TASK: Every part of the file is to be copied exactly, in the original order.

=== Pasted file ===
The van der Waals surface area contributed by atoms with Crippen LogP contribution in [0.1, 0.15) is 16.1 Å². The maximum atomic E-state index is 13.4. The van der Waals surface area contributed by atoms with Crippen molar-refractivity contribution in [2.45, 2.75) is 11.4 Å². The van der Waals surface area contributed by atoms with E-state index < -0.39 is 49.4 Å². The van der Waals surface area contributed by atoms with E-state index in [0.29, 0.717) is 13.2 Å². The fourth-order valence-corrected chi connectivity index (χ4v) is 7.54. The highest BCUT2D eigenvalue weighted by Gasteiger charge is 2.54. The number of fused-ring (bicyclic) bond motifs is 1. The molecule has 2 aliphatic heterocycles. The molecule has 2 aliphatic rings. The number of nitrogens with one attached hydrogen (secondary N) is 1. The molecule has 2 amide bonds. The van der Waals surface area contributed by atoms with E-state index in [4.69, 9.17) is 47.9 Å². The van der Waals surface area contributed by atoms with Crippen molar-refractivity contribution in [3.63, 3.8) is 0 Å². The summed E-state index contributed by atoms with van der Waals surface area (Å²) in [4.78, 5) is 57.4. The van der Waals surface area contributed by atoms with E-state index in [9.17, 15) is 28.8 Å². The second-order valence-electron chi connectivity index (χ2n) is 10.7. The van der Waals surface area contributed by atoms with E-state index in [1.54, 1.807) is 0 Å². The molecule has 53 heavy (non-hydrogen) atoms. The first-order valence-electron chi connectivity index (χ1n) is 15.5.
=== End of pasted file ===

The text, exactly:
The van der Waals surface area contributed by atoms with Crippen LogP contribution in [0.1, 0.15) is 16.1 Å². The maximum atomic E-state index is 13.4. The van der Waals surface area contributed by atoms with Crippen molar-refractivity contribution in [2.45, 2.75) is 11.4 Å². The van der Waals surface area contributed by atoms with E-state index < -0.39 is 49.4 Å². The van der Waals surface area contributed by atoms with E-state index in [0.29, 0.717) is 13.2 Å². The fourth-order valence-corrected chi connectivity index (χ4v) is 7.54. The highest BCUT2D eigenvalue weighted by Gasteiger charge is 2.54. The number of fused-ring (bicyclic) bond motifs is 1. The molecule has 2 aliphatic heterocycles. The molecule has 2 aliphatic rings. The number of nitrogens with one attached hydrogen (secondary N) is 1. The molecule has 2 amide bonds. The van der Waals surface area contributed by atoms with E-state index in [4.69, 9.17) is 47.9 Å². The van der Waals surface area contributed by atoms with Crippen molar-refractivity contribution in [3.63, 3.8) is 0 Å². The summed E-state index contributed by atoms with van der Waals surface area (Å²) in [4.78, 5) is 57.4. The van der Waals surface area contributed by atoms with E-state index in [9.17, 15) is 28.8 Å². The second-order valence-electron chi connectivity index (χ2n) is 10.7. The van der Waals surface area contributed by atoms with E-state index in [1.54, 1.807) is 0 Å². The molecule has 53 heavy (non-hydrogen) atoms. The first-order valence-electron chi connectivity index (χ1n) is 15.5.